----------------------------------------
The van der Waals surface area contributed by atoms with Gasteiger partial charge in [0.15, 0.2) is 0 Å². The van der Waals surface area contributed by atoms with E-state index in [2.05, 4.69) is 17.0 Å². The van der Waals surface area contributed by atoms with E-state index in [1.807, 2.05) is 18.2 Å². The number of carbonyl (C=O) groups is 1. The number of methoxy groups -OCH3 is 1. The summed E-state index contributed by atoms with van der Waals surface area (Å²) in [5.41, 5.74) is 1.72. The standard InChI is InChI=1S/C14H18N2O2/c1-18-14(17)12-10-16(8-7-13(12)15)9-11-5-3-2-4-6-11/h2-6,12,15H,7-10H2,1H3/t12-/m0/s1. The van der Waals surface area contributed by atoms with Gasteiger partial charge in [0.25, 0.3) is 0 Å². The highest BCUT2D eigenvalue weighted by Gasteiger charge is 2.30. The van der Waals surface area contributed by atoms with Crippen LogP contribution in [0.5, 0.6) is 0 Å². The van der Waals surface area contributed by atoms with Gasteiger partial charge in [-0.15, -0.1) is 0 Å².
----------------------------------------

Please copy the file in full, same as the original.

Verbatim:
The van der Waals surface area contributed by atoms with Gasteiger partial charge in [0.15, 0.2) is 0 Å². The van der Waals surface area contributed by atoms with E-state index in [2.05, 4.69) is 17.0 Å². The van der Waals surface area contributed by atoms with E-state index in [1.807, 2.05) is 18.2 Å². The number of carbonyl (C=O) groups is 1. The number of methoxy groups -OCH3 is 1. The summed E-state index contributed by atoms with van der Waals surface area (Å²) in [5.41, 5.74) is 1.72. The standard InChI is InChI=1S/C14H18N2O2/c1-18-14(17)12-10-16(8-7-13(12)15)9-11-5-3-2-4-6-11/h2-6,12,15H,7-10H2,1H3/t12-/m0/s1. The van der Waals surface area contributed by atoms with Gasteiger partial charge in [0.25, 0.3) is 0 Å². The highest BCUT2D eigenvalue weighted by Gasteiger charge is 2.30. The van der Waals surface area contributed by atoms with Crippen LogP contribution in [0.5, 0.6) is 0 Å². The van der Waals surface area contributed by atoms with Gasteiger partial charge in [-0.15, -0.1) is 0 Å².